The redband trout in Dry Creek are isolated from the mainstem Boise River due to regular downstream summer drying of the channel and channel barriers (artificial waterfall). Richins  tagged approximately 500 fish in Dry Creek and have collected genetic samples from the population over the past 3 years. These data provide insight on redband trout distribution, movement patterns, as well as fine-scale population genetic and family structure.
Dry Creek is fed by high elevation springs that most throughout the year most years. In very dry summers such as was observed in 2013 and 2014, Dry Creek contracts upwards, retreating towards its spring sources. In 2013, redband trout migrated upstream as Dry Creek contracted, but the ability of the species to disperse was limited by mountain topography, channel structure, and man-made barriers. Thus, habitat was greatly reduced and fish suffered high mortality, leading to a population reduction and loss of genetic diversity. Individuals which suffered the highest mortality were found in isolated pool habitats with extremely low levels of dissolved oxygen. Survivors established themselves in flowing upstream reaches [Richins, 2014].
Luce, C. H., and Z. A. Holden (2009), Declining annual streamflow distributions in the Pacific Northwest United States, 1948–2006, Geophysical Research Letters, 36(16), L16401.
Mote, P. W., A. F. Hamlet, M. P. Clark, and D. P. Lettenmaier (2005), Declining mountain snowpack in western North America.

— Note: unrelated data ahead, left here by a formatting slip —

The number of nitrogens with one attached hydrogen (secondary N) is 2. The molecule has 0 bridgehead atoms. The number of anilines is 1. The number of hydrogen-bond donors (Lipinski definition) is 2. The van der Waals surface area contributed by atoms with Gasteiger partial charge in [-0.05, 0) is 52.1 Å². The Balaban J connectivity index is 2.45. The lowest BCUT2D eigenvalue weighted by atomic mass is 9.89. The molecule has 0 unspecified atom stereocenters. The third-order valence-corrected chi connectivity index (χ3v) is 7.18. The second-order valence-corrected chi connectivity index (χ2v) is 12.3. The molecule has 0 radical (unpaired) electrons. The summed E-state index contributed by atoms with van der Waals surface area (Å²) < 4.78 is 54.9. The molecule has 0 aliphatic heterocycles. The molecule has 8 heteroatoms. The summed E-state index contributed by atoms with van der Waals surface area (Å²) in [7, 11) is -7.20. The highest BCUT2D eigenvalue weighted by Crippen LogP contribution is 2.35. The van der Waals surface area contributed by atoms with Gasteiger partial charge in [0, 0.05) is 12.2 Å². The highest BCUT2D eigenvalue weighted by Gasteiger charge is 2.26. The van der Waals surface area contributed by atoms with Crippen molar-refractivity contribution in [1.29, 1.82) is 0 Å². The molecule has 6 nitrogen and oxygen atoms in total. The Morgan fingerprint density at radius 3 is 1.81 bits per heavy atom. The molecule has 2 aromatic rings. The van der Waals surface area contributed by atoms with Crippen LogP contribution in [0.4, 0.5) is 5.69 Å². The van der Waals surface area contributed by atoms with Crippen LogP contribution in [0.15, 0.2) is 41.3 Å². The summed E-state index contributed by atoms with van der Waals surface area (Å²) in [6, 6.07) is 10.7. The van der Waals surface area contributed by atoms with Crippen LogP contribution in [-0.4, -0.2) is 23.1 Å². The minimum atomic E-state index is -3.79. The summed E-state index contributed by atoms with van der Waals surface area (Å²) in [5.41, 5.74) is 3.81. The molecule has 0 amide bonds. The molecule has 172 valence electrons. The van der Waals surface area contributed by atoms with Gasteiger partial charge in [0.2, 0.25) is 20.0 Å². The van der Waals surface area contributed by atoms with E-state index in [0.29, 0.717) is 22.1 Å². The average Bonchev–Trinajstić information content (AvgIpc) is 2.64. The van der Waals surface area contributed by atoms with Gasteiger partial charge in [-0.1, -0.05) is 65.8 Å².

Richins, S. (2014), Ecology of Columbia River Redband Trout, Oncorhynchus mykiss gairdneri, in Dry Creek, Idaho (Lower Boise River Drainage), 74 pp, College of Idaho.
Thurow, R. F., D. C. Lee, and B. E. Rieman (1997), Distribution and status of seven native salmonids in the interior Columbia River basin and portions of the Klamath River and Great basins, North American Journal of Fisheries Management, 17(4), 1094-1110.
Case Study Challenge: Earlier spring snowmelt, higher proportions of precipitation as rain, and warmer temperatures are impacting redband trout habitat in Dry Creek. Your challenge is to apply interdisciplinary modeling concepts to assess the impact of climate warming on the quality of redband trout habitat. The team should take into account the skills and interests of individual team members to develop a modeling approach to examine climate change impacts on redband trout in Dry Creek.
The modeling system should transfer atmospheric inputs of mass (i.e., precipitation) and energy through a hydrologic model to evaluate the reliance of aquatic habitat on climate and landscape properties. Some things to think about for this project:
- How will warming temperatures change the spatial and temporal distribution of snow in the watershed?
- How will altered snow conditions impact streamflow?
- What specific habitat metrics may be sensitive to climate-driven hydrologic change?
- How will altered streamflow impacts habitat metrics?
Modeling Guidelines and Questions: Participants are free to develop the modeling system as they see fit, given the skills and knowledge of the modeling team. A few points to consider: